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New synthetic biology creations don't fit nicely into the areas that regulators have carved out to oversee, ScienceInsider reports. A new report from the Synthetic Biology Project notes that various agencies ranging from the Food and Drug Administration to the Environmental Protection Agency could potentially oversee synthetic biology products.

This situation, the report notes, could be challenging for small startups to deal with as they might not have the resources of a larger company to wade through the applicable laws.

The report's authors from the Woodrow Wilson International Center for Scholars examine how regulators would handle different synthetic biology products like the Oxitec mosquito, synthetic squalene, the PBAN moth trap, and a glowing ornamental plant.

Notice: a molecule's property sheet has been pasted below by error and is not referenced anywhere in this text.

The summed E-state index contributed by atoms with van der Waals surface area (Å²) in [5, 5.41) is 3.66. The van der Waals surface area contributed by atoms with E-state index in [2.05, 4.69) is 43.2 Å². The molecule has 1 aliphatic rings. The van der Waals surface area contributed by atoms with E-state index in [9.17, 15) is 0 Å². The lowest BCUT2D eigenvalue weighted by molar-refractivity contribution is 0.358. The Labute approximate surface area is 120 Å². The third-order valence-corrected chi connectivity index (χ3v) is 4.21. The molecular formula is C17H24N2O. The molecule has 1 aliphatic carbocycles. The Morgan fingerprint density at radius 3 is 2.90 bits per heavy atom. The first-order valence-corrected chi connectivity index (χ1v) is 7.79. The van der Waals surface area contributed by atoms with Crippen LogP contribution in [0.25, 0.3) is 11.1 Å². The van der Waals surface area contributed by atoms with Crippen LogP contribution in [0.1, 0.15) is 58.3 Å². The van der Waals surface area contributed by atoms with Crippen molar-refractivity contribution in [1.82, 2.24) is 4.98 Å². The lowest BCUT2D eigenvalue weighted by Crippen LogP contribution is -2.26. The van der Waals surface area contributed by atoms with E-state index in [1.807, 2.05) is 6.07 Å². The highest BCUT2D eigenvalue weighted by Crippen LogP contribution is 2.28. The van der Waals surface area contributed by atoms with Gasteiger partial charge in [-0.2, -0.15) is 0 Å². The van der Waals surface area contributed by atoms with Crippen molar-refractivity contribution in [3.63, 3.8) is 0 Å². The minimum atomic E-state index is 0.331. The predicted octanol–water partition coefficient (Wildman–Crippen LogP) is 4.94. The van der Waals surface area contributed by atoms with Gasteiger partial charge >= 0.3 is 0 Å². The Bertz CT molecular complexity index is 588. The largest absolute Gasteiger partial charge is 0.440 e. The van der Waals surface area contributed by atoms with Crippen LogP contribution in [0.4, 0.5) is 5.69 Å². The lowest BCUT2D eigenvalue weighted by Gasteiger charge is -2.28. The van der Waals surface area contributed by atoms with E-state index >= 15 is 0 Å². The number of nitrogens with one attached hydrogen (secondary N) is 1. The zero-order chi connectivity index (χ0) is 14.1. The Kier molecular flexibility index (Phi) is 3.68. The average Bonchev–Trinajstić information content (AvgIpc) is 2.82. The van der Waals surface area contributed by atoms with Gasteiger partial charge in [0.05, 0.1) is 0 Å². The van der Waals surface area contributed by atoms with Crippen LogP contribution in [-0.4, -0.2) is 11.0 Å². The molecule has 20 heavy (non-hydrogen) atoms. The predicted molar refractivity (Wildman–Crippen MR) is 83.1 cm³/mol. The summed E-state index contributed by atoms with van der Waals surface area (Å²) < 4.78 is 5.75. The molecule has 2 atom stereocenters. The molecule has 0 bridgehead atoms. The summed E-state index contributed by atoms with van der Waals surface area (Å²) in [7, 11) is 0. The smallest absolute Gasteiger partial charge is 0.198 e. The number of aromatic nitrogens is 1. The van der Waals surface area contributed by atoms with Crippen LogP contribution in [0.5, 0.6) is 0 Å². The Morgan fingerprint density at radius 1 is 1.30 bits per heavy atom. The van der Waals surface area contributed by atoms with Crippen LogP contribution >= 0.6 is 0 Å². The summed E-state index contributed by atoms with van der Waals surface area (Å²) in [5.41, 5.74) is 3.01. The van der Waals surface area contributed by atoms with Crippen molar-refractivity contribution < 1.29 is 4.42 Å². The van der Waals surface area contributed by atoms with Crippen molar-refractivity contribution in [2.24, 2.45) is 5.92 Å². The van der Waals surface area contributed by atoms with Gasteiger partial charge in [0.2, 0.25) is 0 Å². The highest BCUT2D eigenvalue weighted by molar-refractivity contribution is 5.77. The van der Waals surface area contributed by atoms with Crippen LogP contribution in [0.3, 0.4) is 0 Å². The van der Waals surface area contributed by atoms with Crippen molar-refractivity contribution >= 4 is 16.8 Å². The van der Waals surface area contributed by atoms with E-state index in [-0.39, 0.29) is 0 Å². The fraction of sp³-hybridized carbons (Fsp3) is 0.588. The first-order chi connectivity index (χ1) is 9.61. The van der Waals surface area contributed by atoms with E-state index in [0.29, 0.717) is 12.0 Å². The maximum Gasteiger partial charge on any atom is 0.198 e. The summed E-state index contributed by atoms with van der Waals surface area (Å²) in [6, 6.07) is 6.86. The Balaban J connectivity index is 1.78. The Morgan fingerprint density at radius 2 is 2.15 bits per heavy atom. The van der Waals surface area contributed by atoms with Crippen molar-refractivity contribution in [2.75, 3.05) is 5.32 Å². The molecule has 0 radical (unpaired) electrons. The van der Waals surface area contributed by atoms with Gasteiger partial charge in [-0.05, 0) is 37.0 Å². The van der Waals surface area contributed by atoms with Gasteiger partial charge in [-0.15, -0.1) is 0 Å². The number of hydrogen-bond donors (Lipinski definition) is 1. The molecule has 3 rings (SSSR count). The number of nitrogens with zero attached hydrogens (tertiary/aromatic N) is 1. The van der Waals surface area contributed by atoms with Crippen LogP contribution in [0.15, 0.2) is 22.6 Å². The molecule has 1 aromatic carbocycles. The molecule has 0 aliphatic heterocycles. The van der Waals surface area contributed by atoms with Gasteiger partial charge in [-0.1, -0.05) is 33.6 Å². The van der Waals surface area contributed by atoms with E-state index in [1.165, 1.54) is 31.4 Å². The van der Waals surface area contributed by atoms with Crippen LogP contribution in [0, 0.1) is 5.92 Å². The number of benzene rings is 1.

Typically, the authors say, the Department of Agriculture's Animal and Plant Health Inspection Service would oversee genetically modified insects, but as this mosquito is intended to control human disease, it could fall under the auspices of the FDA's Center for Drug Evaluation and Research. But, they note, it's actually being evaluated by the Center for Veterinary Medicine at FDA. 

In addition, the glowing ornamental cress plant would be thought to fall under the USDA Animal and Plant Health Inspection Service, but since it uses an agrobacterium-based gene transfer approach, the agency says it doesn't have jurisdiction. ScienceInsider notes that no agency has stepped up to evaluate it.

"The system is not flexible enough to address rapidly evolving technologies like synthetic biology," Todd Kuiken from the Synthetic Biology Project says in a statement. "This could make it difficult for agencies to properly evaluate the potential risks of these products, as well making it difficult for products to move to the market."

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